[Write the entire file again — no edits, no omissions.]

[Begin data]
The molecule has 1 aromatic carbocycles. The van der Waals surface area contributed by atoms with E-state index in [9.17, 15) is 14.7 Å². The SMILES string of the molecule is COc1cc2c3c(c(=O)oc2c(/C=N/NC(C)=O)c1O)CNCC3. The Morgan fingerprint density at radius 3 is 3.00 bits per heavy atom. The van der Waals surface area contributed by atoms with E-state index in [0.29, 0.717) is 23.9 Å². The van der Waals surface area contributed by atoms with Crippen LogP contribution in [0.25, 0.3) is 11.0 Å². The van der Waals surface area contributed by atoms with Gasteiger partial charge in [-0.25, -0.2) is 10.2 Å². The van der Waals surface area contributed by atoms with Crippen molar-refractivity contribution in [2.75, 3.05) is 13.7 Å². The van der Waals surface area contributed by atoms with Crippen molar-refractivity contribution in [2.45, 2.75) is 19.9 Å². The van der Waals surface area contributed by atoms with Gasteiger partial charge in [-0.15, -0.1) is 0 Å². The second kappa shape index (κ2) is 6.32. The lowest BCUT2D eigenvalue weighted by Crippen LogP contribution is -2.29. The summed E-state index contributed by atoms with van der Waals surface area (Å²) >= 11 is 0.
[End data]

The molecule has 1 aromatic carbocycles. The van der Waals surface area contributed by atoms with E-state index in [9.17, 15) is 14.7 Å². The SMILES string of the molecule is COc1cc2c3c(c(=O)oc2c(/C=N/NC(C)=O)c1O)CNCC3. The Morgan fingerprint density at radius 3 is 3.00 bits per heavy atom. The van der Waals surface area contributed by atoms with E-state index in [0.29, 0.717) is 23.9 Å². The van der Waals surface area contributed by atoms with Crippen LogP contribution in [0.25, 0.3) is 11.0 Å². The van der Waals surface area contributed by atoms with Gasteiger partial charge in [-0.25, -0.2) is 10.2 Å². The van der Waals surface area contributed by atoms with Crippen molar-refractivity contribution in [2.75, 3.05) is 13.7 Å². The van der Waals surface area contributed by atoms with Crippen molar-refractivity contribution in [2.45, 2.75) is 19.9 Å². The van der Waals surface area contributed by atoms with Gasteiger partial charge in [-0.15, -0.1) is 0 Å². The second kappa shape index (κ2) is 6.32. The lowest BCUT2D eigenvalue weighted by Crippen LogP contribution is -2.29. The summed E-state index contributed by atoms with van der Waals surface area (Å²) >= 11 is 0.